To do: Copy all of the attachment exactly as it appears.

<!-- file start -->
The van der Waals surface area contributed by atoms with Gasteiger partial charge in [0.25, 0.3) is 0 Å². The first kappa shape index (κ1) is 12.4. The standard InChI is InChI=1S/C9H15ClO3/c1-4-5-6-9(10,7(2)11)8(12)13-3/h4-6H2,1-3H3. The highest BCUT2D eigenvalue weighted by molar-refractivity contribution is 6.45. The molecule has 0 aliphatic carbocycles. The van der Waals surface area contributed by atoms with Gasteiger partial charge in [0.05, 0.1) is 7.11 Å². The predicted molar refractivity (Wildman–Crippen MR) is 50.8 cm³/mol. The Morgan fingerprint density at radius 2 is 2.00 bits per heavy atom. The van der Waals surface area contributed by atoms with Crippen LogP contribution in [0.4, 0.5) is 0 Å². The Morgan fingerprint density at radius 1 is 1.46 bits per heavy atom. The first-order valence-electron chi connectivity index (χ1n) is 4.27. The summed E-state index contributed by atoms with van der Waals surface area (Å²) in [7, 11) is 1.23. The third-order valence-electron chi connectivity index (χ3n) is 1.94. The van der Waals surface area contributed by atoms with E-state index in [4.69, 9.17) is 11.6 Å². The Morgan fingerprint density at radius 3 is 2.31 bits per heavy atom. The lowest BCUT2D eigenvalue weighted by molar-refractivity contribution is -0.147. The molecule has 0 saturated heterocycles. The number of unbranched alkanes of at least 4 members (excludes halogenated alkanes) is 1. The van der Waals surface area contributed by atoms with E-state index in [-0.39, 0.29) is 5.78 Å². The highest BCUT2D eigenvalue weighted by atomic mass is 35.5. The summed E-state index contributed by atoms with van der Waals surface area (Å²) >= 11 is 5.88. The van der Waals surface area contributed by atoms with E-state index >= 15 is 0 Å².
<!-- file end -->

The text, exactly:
The van der Waals surface area contributed by atoms with Gasteiger partial charge in [0.25, 0.3) is 0 Å². The first kappa shape index (κ1) is 12.4. The standard InChI is InChI=1S/C9H15ClO3/c1-4-5-6-9(10,7(2)11)8(12)13-3/h4-6H2,1-3H3. The highest BCUT2D eigenvalue weighted by molar-refractivity contribution is 6.45. The molecule has 0 aliphatic carbocycles. The van der Waals surface area contributed by atoms with Gasteiger partial charge in [0.05, 0.1) is 7.11 Å². The predicted molar refractivity (Wildman–Crippen MR) is 50.8 cm³/mol. The Morgan fingerprint density at radius 2 is 2.00 bits per heavy atom. The van der Waals surface area contributed by atoms with Crippen LogP contribution in [0.4, 0.5) is 0 Å². The Morgan fingerprint density at radius 1 is 1.46 bits per heavy atom. The first-order valence-electron chi connectivity index (χ1n) is 4.27. The summed E-state index contributed by atoms with van der Waals surface area (Å²) in [7, 11) is 1.23. The third-order valence-electron chi connectivity index (χ3n) is 1.94. The van der Waals surface area contributed by atoms with E-state index in [4.69, 9.17) is 11.6 Å². The Morgan fingerprint density at radius 3 is 2.31 bits per heavy atom. The lowest BCUT2D eigenvalue weighted by molar-refractivity contribution is -0.147. The molecule has 0 saturated heterocycles. The number of unbranched alkanes of at least 4 members (excludes halogenated alkanes) is 1. The van der Waals surface area contributed by atoms with E-state index in [-0.39, 0.29) is 5.78 Å². The highest BCUT2D eigenvalue weighted by atomic mass is 35.5. The summed E-state index contributed by atoms with van der Waals surface area (Å²) >= 11 is 5.88. The van der Waals surface area contributed by atoms with E-state index >= 15 is 0 Å².